Winter landscape in the mountains at night. A full moon and a starry sky. Carpathians, Ukraine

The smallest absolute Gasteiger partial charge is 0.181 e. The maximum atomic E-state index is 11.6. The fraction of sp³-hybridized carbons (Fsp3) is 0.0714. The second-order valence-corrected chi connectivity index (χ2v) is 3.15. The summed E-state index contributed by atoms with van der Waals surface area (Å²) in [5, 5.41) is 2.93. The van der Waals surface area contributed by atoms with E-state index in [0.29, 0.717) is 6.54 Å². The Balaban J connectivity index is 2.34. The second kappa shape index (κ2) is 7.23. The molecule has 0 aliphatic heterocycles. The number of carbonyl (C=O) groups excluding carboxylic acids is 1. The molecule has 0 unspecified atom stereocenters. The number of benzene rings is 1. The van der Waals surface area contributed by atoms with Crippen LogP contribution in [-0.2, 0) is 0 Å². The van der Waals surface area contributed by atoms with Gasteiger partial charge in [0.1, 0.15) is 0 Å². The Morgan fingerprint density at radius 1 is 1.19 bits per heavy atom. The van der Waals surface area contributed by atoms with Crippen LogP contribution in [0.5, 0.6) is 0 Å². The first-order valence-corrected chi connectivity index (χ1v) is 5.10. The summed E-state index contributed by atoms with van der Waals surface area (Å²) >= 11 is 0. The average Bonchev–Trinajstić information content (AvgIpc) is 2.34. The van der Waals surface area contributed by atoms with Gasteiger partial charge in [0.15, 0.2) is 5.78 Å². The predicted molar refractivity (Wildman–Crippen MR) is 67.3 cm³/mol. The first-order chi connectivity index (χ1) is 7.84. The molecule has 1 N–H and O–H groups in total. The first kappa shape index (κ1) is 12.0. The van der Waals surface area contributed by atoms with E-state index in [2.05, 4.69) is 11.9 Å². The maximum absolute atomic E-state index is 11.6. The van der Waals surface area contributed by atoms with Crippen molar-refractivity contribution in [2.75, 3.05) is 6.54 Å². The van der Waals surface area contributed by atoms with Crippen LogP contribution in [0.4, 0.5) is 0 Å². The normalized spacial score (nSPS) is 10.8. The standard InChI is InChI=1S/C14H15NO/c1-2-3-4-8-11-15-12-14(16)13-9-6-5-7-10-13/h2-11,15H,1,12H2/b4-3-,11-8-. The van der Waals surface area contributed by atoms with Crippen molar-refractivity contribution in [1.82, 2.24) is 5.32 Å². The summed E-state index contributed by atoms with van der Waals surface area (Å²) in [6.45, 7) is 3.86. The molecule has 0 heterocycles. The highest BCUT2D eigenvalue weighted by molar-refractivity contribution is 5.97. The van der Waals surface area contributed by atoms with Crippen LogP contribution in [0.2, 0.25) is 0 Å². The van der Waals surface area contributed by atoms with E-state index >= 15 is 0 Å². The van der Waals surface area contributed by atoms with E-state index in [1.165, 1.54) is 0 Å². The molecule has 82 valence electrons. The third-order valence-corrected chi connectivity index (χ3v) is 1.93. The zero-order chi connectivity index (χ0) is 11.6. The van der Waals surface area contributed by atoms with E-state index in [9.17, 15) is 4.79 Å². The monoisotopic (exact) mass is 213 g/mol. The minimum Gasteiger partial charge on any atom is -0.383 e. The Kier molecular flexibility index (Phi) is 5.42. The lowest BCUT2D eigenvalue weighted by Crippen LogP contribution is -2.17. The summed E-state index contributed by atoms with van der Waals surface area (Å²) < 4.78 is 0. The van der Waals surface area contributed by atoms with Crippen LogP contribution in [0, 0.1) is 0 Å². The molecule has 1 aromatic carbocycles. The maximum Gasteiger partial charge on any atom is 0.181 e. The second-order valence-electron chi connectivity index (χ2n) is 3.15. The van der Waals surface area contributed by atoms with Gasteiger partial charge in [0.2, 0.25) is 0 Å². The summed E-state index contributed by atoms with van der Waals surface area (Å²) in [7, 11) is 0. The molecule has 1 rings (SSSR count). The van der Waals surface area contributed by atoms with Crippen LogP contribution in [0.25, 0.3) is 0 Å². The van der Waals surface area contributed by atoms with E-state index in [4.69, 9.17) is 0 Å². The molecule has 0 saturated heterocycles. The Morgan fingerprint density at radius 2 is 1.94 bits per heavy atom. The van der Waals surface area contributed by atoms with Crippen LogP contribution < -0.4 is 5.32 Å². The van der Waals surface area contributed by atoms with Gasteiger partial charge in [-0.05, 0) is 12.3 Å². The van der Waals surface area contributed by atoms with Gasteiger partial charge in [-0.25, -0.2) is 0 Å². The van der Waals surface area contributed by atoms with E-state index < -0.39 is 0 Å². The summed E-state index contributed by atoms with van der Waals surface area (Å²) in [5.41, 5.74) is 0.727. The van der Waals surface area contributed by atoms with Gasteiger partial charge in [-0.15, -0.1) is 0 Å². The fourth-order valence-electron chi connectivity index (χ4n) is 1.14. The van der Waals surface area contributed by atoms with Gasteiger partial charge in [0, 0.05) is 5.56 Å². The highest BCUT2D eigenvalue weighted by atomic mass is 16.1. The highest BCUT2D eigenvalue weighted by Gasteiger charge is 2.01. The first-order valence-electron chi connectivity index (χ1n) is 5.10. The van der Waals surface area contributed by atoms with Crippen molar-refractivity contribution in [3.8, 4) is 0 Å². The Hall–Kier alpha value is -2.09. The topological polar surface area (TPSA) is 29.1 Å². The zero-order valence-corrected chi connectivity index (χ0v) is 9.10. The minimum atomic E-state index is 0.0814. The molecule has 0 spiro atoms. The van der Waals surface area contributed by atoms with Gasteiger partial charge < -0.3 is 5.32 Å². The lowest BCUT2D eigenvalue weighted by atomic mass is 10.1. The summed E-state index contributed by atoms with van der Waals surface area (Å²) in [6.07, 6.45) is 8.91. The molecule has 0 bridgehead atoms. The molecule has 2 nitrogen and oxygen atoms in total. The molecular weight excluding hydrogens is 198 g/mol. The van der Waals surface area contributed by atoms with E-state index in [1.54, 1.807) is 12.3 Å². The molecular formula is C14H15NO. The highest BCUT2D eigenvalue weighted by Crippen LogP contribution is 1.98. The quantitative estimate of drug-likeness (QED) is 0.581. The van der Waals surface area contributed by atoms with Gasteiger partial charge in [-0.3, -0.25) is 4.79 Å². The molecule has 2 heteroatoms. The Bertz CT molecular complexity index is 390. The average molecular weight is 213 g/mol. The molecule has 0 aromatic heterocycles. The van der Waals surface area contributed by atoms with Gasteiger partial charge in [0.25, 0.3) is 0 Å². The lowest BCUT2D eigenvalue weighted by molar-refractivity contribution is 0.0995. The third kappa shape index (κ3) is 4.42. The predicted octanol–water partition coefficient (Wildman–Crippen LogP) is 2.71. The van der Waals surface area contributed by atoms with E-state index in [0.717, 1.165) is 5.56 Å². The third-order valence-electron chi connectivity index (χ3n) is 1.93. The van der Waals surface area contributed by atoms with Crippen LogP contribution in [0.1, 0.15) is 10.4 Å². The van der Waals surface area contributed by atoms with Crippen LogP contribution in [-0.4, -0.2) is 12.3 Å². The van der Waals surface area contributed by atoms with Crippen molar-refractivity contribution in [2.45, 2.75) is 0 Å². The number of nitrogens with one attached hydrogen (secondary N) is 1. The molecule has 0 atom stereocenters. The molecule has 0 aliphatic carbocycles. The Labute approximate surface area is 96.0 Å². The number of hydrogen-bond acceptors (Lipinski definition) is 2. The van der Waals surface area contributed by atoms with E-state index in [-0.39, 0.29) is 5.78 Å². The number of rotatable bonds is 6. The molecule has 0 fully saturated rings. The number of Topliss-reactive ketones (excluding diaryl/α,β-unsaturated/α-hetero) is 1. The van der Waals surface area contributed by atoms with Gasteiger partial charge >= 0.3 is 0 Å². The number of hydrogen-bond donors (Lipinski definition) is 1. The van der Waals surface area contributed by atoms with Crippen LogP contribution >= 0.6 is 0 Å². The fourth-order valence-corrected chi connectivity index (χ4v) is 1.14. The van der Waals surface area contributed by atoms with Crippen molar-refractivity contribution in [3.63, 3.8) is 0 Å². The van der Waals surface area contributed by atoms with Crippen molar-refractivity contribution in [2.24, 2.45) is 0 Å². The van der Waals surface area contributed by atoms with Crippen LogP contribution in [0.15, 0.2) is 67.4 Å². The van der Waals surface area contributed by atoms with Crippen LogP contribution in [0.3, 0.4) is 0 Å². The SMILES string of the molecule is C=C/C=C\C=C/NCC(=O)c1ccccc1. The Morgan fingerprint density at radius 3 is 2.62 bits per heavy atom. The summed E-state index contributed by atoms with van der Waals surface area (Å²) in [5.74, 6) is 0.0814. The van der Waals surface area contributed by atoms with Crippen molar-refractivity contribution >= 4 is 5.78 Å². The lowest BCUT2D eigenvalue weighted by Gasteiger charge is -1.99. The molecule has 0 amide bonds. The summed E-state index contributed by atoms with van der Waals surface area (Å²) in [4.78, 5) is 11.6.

The full moon in February 2017, known as the snow moon, will start out a bit dimmer than an ordinary full moon because a penumbral lunar eclipse occurs on the same night, Friday, Feb. 10… Which is tonight!! A penumbral eclipse occurs when the moon moves through the outer section of the earth’s shadow, says This type of eclipse occurs a few times per year, but most people don’t even notice it when they’re looking at the moon, because it’s not as dramatic as a full eclipse or a partial eclipse. However it should be a bit more noticeable this year so you definitely need to see it! In North America, the eclipse begins at 5:34 p.m. ET and ends at 9:53 ET, according to astronomy website EarthSky. The eclipse will be at its height around 7:44 p.m. ET. The snow moon will reach its crest, when it is officially at its full phase at 7:32 p.m. Friday in the New York metro region. So make sure you go outside to see this beautiful sight!


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